Unless you go with a big bore kit (which is a great mod for a heavier rider) or a pipe, drop your countershaft sprocket down to a 12-tooth and the R will pull the upper gears more easily, particularly on hills.

Honda 300EX/400EX. If you ride in the dunes and have an aftermarket pipe on your 300EX, you’ll certainly want to up the rev limit with an aftermarket rev limiter. The rev limiter on the 400EX has a higher ceiling.
The clutch is fine if you keep in the motor in stock trim and don’t ride hard. With motor mods, you’ll almost certainly need to go to a complete aftermarket clutch kit?not just plates and springs. Frequent engine oil and oil filter changes are particularly important on the 400EX and always keep an eye on the oil level.

Suzuki LT250R/LT500R. The stock 32mm Mikuni carb can be problematic, particularly on a ten year-old machine. Think about switching to a 36mm Keihin PJ. The carb on the LT500R, on the other hand, is fine, but not the cylinder head design on the •87 model, which will cause blown head gaskets. A company like Trinity can set you up with larger, 8mm-10mm tapered studs.
If you’re going with an aftermarket pipe, look for one with an emphasis on the mid and high rpm. The stock LT500R already has awesome bottom end.


While riders of performance machines like to extract more power and sometimes back themselves into reliability problems, owners of the other types of ATVs aren’t quite as concerned with performance gains. And, in stock trim, most all the ATVs in these classes are well-rounded, virtually bulletproof packages. This doesn’t mean, however, that you can’t improve on them.

If you live in the snow belt, you’ll probably be surprised how often you’ll end up using a snow plow attachment. Pickup trucks don’t always fit on sidewalks! Heated handgrips are also nice in cold weather. If you’re a hunter and care about your firearm, a gun scabbard is a must.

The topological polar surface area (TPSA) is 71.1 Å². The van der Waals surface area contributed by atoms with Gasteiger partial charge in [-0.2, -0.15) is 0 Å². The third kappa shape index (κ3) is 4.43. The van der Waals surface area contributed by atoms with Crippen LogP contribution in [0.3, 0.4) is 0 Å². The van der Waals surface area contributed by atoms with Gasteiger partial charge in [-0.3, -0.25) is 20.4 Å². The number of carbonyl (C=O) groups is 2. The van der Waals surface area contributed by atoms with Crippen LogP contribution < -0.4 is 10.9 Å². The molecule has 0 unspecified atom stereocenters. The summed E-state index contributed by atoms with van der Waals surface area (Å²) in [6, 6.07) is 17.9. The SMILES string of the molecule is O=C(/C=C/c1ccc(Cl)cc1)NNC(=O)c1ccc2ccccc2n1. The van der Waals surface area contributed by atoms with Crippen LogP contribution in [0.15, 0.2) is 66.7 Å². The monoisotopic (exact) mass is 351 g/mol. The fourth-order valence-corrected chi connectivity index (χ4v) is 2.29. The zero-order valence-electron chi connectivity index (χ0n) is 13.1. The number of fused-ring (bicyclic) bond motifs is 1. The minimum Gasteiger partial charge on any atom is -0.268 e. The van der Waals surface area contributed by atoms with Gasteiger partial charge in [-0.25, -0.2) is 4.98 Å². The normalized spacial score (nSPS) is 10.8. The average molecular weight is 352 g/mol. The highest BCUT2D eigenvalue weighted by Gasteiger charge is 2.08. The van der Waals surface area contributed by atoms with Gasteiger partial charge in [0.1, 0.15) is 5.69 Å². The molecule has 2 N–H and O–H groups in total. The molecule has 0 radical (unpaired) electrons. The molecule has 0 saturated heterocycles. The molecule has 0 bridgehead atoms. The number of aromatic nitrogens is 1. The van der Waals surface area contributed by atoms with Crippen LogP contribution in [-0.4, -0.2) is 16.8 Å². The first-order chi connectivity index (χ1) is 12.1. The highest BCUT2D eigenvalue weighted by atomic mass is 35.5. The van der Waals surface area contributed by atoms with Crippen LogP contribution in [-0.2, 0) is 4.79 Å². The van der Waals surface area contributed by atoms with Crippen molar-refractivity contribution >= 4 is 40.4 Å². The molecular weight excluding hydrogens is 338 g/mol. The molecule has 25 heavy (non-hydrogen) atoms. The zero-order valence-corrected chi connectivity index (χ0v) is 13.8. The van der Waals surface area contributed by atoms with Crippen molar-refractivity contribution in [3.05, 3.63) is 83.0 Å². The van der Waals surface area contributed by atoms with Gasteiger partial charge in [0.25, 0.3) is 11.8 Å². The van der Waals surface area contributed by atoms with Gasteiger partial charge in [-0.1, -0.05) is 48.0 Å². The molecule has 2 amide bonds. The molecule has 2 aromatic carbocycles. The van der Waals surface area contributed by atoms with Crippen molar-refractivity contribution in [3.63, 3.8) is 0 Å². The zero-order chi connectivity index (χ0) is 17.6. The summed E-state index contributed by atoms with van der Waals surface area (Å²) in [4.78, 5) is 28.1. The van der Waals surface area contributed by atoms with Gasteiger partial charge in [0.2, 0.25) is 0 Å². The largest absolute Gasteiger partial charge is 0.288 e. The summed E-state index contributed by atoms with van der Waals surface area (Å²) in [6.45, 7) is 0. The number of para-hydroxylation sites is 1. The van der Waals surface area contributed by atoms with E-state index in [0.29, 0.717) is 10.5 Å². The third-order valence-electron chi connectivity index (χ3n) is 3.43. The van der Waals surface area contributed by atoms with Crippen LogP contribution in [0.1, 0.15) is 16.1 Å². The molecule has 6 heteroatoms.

Eventually, you’ll probably run out room to carry stuff, even on a quad with big racks. Continually strapping and unstrapping a maze of bungee cords gets old fast. Rack-mounted hard cargo compartments and zippered bags solve this problem, plus they are dust proof and water resistant.

Other products offer added protection for the ATV itself. If something sharp tears your rubber CV boots, debris enters the CV joint and eventually destroys it. Stick Stoppers protect your boots and are an excellent investment.

If you ride only in high-traction areas that are free from sharp rocks, you’re probably fine with the stock tires. But, most riders like to get a little wild now and then, and most aftermarket tire kits are much more puncture-resistant than the stockers. Plus, they are typically taller, giving you more ground clearance and a slightly higher top speed (assuming your motor can pull them).

Even with the best tires on a powerful four-by, however, you’ll eventually find yourself hopelessly stuck in mud or deep water. Winch kits, that bolt up quickly and connect easily to your electrical system, will give you and your buddies much more confidence to go where no man has gone before.

If you own a Yamaha ATV, consider getting rid of the long-wearing but too-hard stock handgrips. Good aftermarket brands offer a better compromise of durability and comfort. Check out the beefy skidplates which are available from Yamaha for its manual shift four-bys. Yamaha also offers a heat deflection kit for the ’98 Grizzly that directs most of the engine heat away from the rider.

Usually, only sport and high-performance enthusiasts would consider switching to different bend handlebars. However, if you ride aggressively at all, you might consider aftermarket bars with a lower bend to replace the apehanger bars on many Yamaha and Polaris ATVs. For casual riding, the floorboards found on Polaris ATVs are fine, but bolt-on aftermarket mini-pegs give you a much more secure place to plant your feet. Another weak area on Polarises is the plastic steering stem bushing. Look to the aftermarket for durable, oil-impregnated bronze bushings in a aluminum housing.

A quick trip through any ATV manufacturer’s accessory catalog can lead you toward some good products. Kawasaki sells oil coolers and backup kick starters for select models in its Bayou line, while Suzuki offers extra-quiet silencers for some of its four-bys.

Now, if you still don’t know how to spend that cash that’s burning a hole in your pocket, you haven’t ridden your ATV long enough yet?there’s always room for improvement!